Green Tea Component May Protect Men from Prostate Cancer
As women, we’re faced with the cold hard facts regarding breast cancer risk. Experts say a given woman has a one-in-eight chance of being diagnosed with breast cancer in her lifetime. Those are some scary odds. The way I see it, we have two choices. Ignore these statistics and hope they go away, or take steps to reduce our own risk factors as much as possible. Most of us are accustomed to getting a mammogram, for instance, to boost early detection. And most of my readers realize that maintaining a health body weight and eating a healthful, whole foods diet, are two ways to reduce one’s overall risk.
At least we don’t have to worry about prostate cancer. But our sons, husbands, brothers, and fathers do, so we can’t really afford to ignore this threat, either. Prostate cancer is the second most common type of cancer affecting men. In 2015 alone, experts expect 220,000 cases of prostate cancer will emerge. Statistically speaking, if a man lives long enough, his odds of being diagnosed with this form of cancer can climb alarmingly high.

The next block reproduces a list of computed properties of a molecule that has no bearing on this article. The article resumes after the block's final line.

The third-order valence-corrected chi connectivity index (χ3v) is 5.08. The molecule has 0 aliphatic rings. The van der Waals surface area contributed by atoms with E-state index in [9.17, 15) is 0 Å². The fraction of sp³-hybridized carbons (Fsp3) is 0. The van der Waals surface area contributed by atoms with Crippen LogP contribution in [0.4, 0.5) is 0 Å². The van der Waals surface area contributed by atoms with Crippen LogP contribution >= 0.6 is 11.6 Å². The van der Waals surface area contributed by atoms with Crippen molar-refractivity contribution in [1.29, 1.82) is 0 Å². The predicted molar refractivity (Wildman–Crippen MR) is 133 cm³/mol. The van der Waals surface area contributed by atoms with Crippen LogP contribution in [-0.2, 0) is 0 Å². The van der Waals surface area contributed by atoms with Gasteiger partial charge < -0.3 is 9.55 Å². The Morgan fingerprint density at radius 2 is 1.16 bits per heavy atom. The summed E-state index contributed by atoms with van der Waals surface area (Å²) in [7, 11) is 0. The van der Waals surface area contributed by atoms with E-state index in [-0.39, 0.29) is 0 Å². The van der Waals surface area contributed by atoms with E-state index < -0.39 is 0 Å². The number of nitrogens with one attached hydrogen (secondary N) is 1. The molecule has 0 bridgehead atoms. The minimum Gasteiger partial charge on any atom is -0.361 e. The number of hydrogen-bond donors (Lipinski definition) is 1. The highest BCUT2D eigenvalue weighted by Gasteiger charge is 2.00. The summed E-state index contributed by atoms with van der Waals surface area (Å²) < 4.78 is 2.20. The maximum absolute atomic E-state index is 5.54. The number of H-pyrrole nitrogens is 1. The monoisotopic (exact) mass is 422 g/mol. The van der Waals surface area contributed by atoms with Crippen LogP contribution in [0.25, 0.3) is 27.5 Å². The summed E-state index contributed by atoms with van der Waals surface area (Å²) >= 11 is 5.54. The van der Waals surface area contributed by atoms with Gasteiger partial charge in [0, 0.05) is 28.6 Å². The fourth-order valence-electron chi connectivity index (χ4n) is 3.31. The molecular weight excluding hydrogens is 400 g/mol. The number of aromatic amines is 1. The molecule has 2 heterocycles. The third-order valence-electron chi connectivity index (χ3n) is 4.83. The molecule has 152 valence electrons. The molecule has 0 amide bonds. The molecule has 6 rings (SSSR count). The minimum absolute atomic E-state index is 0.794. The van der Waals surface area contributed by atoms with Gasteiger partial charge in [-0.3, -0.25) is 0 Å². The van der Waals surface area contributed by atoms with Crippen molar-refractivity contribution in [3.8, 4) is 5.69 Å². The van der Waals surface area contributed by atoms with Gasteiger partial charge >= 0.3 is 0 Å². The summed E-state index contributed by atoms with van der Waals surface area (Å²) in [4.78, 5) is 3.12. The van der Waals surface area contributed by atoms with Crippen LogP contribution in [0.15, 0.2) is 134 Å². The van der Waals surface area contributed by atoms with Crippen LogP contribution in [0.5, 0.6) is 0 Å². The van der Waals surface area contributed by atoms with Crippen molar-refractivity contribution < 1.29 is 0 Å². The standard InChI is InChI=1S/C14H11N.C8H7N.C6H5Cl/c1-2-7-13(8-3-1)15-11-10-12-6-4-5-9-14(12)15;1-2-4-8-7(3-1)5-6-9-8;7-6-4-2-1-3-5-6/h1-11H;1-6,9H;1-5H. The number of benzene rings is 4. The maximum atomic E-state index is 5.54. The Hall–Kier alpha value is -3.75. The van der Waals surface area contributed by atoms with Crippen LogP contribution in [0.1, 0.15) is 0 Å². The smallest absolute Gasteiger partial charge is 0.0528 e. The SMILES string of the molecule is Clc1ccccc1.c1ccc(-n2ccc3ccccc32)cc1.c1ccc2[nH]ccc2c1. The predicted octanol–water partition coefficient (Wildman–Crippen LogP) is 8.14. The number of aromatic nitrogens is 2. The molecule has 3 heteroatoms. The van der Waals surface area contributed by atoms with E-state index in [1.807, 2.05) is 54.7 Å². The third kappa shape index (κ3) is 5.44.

So what can men do to reduce their risk? Until recently, most experts would probably have said “not much.” But new research suggests that a component of green tea may help to significantly reduce the risk of prostate cancer among men who have already been diagnosed with premalignant lesions in the prostate. These pre-cancerous lesions took the form of high-grade intraepithelial neoplasia (HGPIN) or atypical small acinar proliferation (ASAP).
Noting that prostate cancer is relatively uncommon among Asian men, researchers wondered if there might be something in the Asian diet that confers protection against prostate cancer. Specifically, they looked at green tea—which is known to contain potent antioxidant compounds called catechins. The most prevalent—and best studied—of these is epigallocatechin-3-gallate (EGCG). It’s been credited with providing many of the health benefits attributed to green tea in the past. Laboratory and animal studies have repeatedly shown that EGCG inhibits the growth of cancer cells.
A recent intervention enrolled men diagnosed with precancerous prostate lesions. Some men took a green tea extract for one year, the other group received a placebo. Although results did not achieve statistical significance, investigators noted that lesions among men who took the extract did not progress towards a more cancer-like form as rapidly. Their levels of prostate specific antigen (PSA)—a biomarker for prostate health—also tended to drop more than among men who did not receive the extract.
H. Lee Moffitt Cancer Center & Research Institute. "Component in green tea may help reduce prostate cancer in men at high risk." ScienceDaily. ScienceDaily, 28 May 2015. .